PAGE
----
You can’t always get what you want. But if you try sometime, you’ll find, you get what you need.” — The Rolling Stones
In more than one sense, life had kicked Lisa to the curb.
Before January of 2013, the 35-year-old single mom had a good job and the support of her father in raising her four children. But she went to jail for a probation violation. She missed work and got fired from her job at a document scanning service. And then, the next month, her father died unexpectedly.
“I had gone from plenty of income to no income,” Lisa said. “I started to panic.”
Making matters worse, her inability to pass a background check tripped her up with prospective employers.
“I filled out application after application — tons of them, and nobody would call me,” she recalled. “Nobody would give me a chance.”
Needing help to find a job fast, Lisa went to Goodwill Career Solutions. She completed resume, computer and online job search classes.
But within a few weeks, she was so desperate for income, she was driving around town, scanning driveways and curbsides for discarded metal she could sell to a scrapyard. That’s what Lisa was doing when she got a phone call from Goodwill, offering her a paid position in a training program.
“I was so excited, I didn’t even ask where I was going to work,” she recalled with a laugh.
Her new job as a clothing processor was at the North Jackson Goodwill retail store.
Though grateful for the opportunity, Lisa was filled with apprehension, because she had worked in retail once before and it wasn’t a good experience. In fact, she hated it.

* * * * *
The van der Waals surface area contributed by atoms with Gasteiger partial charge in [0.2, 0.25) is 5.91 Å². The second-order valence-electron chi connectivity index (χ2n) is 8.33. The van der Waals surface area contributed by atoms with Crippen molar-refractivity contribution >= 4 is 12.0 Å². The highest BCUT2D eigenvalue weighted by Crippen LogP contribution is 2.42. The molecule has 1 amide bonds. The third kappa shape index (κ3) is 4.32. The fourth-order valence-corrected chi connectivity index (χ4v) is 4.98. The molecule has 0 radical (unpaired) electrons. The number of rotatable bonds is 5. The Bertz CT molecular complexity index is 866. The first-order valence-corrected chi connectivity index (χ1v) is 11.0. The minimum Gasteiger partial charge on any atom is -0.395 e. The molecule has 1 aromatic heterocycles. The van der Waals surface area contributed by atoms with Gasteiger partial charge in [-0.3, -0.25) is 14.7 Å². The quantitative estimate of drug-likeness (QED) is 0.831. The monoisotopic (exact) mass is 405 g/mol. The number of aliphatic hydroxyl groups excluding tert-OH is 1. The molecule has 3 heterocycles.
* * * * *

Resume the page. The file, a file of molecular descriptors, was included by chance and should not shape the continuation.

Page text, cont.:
“I remember when I first went to Career Solutions, sitting in the car and praying, ‘God, please don’t put me at Goodwill. I don’t want to work in a retail store,’” she said.
But with her situation dire, Lisa vowed to make the best of it. At first, she didn’t like her new position, but as she began learning more tasks and getting to know her coworkers, her feelings changed. Soon, Lisa fell in love with the nonprofit organization’s mission of changing lives through education, training and employment.
Five years later, Lisa “absolutely loves” her job. She has a newfound confidence and self-esteem. She has been promoted twice and is now an assistant manager at Goodwill’s South Jackson store.
Her life is no longer headed for the scrap heap. She has financial stability and has stepped out from the shadow of her legal troubles. And most of all, she has a mission.
“Lisa eats, breathes and sleeps Goodwill,” her supervisor, Lori Kelly, said.
Now the woman who once thought she hated retail has a new goal: work at Goodwill’s corporate office.
“Goodwill helped me — it changed my life. In return, I want to keep learning and help Goodwill as much as I can,” Lisa said.